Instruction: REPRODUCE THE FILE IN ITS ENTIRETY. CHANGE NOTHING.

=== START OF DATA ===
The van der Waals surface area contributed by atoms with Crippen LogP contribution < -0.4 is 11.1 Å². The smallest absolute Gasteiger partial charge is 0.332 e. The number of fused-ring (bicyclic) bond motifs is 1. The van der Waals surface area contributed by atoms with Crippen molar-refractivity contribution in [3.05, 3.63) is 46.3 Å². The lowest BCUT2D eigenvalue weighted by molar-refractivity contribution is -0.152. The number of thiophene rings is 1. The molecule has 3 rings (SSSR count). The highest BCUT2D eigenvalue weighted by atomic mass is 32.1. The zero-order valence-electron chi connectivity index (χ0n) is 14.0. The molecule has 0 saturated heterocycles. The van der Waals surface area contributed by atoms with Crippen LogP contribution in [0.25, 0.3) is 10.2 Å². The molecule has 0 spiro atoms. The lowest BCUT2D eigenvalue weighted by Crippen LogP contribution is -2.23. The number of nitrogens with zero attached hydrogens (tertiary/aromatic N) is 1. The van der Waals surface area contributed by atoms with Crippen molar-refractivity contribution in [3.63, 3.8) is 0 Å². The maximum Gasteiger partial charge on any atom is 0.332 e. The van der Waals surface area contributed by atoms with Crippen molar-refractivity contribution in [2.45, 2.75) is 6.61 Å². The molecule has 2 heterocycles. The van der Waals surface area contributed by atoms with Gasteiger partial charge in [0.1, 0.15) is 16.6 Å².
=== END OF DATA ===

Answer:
The van der Waals surface area contributed by atoms with Crippen LogP contribution < -0.4 is 11.1 Å². The smallest absolute Gasteiger partial charge is 0.332 e. The number of fused-ring (bicyclic) bond motifs is 1. The van der Waals surface area contributed by atoms with Crippen molar-refractivity contribution in [3.05, 3.63) is 46.3 Å². The lowest BCUT2D eigenvalue weighted by molar-refractivity contribution is -0.152. The number of thiophene rings is 1. The molecule has 3 rings (SSSR count). The highest BCUT2D eigenvalue weighted by atomic mass is 32.1. The zero-order valence-electron chi connectivity index (χ0n) is 14.0. The molecule has 0 saturated heterocycles. The van der Waals surface area contributed by atoms with Crippen LogP contribution in [0.25, 0.3) is 10.2 Å². The molecule has 0 spiro atoms. The lowest BCUT2D eigenvalue weighted by Crippen LogP contribution is -2.23. The number of nitrogens with zero attached hydrogens (tertiary/aromatic N) is 1. The van der Waals surface area contributed by atoms with Crippen molar-refractivity contribution in [3.63, 3.8) is 0 Å². The maximum Gasteiger partial charge on any atom is 0.332 e. The van der Waals surface area contributed by atoms with Crippen molar-refractivity contribution in [2.45, 2.75) is 6.61 Å². The molecule has 2 heterocycles. The van der Waals surface area contributed by atoms with Gasteiger partial charge in [0.1, 0.15) is 16.6 Å².